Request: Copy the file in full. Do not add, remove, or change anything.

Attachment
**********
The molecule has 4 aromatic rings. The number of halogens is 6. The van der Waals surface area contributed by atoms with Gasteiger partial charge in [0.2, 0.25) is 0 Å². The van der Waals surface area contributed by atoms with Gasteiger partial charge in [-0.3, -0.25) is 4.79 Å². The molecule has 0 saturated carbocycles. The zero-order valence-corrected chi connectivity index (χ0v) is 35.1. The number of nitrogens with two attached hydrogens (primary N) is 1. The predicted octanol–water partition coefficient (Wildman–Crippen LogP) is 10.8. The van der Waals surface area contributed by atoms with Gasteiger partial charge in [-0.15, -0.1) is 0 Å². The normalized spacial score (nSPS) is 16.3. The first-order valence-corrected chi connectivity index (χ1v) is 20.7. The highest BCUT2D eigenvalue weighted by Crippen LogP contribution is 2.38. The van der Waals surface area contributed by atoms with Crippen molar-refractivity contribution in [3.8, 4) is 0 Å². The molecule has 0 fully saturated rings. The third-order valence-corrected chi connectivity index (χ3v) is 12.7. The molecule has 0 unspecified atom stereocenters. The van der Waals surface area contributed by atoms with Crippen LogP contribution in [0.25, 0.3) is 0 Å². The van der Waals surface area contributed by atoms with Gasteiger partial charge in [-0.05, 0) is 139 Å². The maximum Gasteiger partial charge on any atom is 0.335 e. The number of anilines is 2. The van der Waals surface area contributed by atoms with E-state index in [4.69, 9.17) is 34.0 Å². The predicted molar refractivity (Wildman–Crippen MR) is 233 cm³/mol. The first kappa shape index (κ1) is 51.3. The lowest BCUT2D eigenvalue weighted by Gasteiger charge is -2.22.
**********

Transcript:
The molecule has 4 aromatic rings. The number of halogens is 6. The van der Waals surface area contributed by atoms with Gasteiger partial charge in [0.2, 0.25) is 0 Å². The van der Waals surface area contributed by atoms with Gasteiger partial charge in [-0.3, -0.25) is 4.79 Å². The molecule has 0 saturated carbocycles. The zero-order valence-corrected chi connectivity index (χ0v) is 35.1. The number of nitrogens with two attached hydrogens (primary N) is 1. The predicted octanol–water partition coefficient (Wildman–Crippen LogP) is 10.8. The van der Waals surface area contributed by atoms with Gasteiger partial charge in [-0.15, -0.1) is 0 Å². The normalized spacial score (nSPS) is 16.3. The first-order valence-corrected chi connectivity index (χ1v) is 20.7. The highest BCUT2D eigenvalue weighted by Crippen LogP contribution is 2.38. The van der Waals surface area contributed by atoms with Crippen molar-refractivity contribution in [3.8, 4) is 0 Å². The molecule has 0 fully saturated rings. The third-order valence-corrected chi connectivity index (χ3v) is 12.7. The molecule has 0 unspecified atom stereocenters. The van der Waals surface area contributed by atoms with Crippen LogP contribution in [0.25, 0.3) is 0 Å². The van der Waals surface area contributed by atoms with Gasteiger partial charge in [-0.05, 0) is 139 Å². The maximum Gasteiger partial charge on any atom is 0.335 e. The number of anilines is 2. The van der Waals surface area contributed by atoms with E-state index in [4.69, 9.17) is 34.0 Å². The predicted molar refractivity (Wildman–Crippen MR) is 233 cm³/mol. The first kappa shape index (κ1) is 51.3. The lowest BCUT2D eigenvalue weighted by Gasteiger charge is -2.22.